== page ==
Dues to foreign companies operating in the oil sector have increased by $300m, while the government’s inability to pay such an amount – even as it repays small portions of its debt – has lead to an accumulation of the total debt to an estimated $6bn.
The value of the foreign partner’s share, crude gas and oil obtained by the EGPC, is about $700m monthly. The raw product is not exported from Ras Gharib because it is heavy and cannot be refined in Egyptian refineries, said Tareq Al-Mula, head of the EGPC.
Although EGPC is committed to repaying its dues to foreign partners in accordance with its debt repayment schedule, which will be renegotiated once the Petroleum Authority begins paying its dues again, the fundamental solution to this problem is increasing the country’s oil and natural gas production.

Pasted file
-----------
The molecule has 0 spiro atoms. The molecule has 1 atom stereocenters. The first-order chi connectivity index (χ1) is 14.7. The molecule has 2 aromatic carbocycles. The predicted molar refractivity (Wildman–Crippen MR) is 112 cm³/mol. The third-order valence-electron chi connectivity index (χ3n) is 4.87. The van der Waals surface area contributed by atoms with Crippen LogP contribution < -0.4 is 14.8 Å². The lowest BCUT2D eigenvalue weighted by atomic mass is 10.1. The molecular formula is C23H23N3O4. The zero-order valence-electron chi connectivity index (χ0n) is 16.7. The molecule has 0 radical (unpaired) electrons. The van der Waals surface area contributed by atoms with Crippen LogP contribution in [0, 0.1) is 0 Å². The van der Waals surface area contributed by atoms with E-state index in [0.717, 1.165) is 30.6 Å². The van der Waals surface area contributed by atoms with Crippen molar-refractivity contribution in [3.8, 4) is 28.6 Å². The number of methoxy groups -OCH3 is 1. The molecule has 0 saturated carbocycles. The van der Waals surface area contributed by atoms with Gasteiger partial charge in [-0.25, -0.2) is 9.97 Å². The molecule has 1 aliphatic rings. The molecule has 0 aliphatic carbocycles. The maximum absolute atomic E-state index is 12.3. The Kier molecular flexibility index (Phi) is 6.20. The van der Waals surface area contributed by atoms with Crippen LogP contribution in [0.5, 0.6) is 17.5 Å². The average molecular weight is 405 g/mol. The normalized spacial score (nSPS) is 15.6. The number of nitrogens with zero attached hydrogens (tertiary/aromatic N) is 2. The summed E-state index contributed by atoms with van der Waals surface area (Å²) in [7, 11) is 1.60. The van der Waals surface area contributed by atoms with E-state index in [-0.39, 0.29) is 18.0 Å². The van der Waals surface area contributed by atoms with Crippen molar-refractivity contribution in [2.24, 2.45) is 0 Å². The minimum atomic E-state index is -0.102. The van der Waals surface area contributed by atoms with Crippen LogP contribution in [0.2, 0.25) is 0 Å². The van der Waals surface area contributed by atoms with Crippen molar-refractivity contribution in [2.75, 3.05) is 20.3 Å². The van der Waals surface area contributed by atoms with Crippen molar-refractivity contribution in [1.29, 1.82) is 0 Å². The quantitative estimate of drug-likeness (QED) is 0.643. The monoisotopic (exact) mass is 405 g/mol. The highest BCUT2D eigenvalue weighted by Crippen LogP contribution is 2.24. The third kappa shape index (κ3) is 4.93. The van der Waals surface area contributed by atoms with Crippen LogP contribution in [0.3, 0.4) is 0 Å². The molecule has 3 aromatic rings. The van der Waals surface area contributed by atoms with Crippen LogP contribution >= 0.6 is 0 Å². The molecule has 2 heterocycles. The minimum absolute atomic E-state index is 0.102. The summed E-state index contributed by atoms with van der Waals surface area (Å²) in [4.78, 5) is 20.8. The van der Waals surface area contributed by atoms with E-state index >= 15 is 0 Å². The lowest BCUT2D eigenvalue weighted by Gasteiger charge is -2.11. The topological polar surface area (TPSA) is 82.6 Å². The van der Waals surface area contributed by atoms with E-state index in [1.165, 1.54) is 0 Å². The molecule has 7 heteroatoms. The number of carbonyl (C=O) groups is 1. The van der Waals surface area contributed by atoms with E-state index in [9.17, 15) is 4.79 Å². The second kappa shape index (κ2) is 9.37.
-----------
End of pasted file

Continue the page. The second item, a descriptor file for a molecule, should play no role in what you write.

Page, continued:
The government is targeting to repay a large part of its dues this year, an amount of $1.5bn, according to Al-Mula.
An arrangement for a loan in US dollars is still under discussion with foreign banks, as a result of the government’s desire to pay part of its dues back in US dollars.
The total value of the loan has not yet been determined, but will be decided based on Egypt’s loan ceiling in the present economic conditions, said Al-Mula.
He added that a loan arrangement of EGP 4bn has also been arranged with local banks for a partial payment to foreign partners in Egyptian pounds.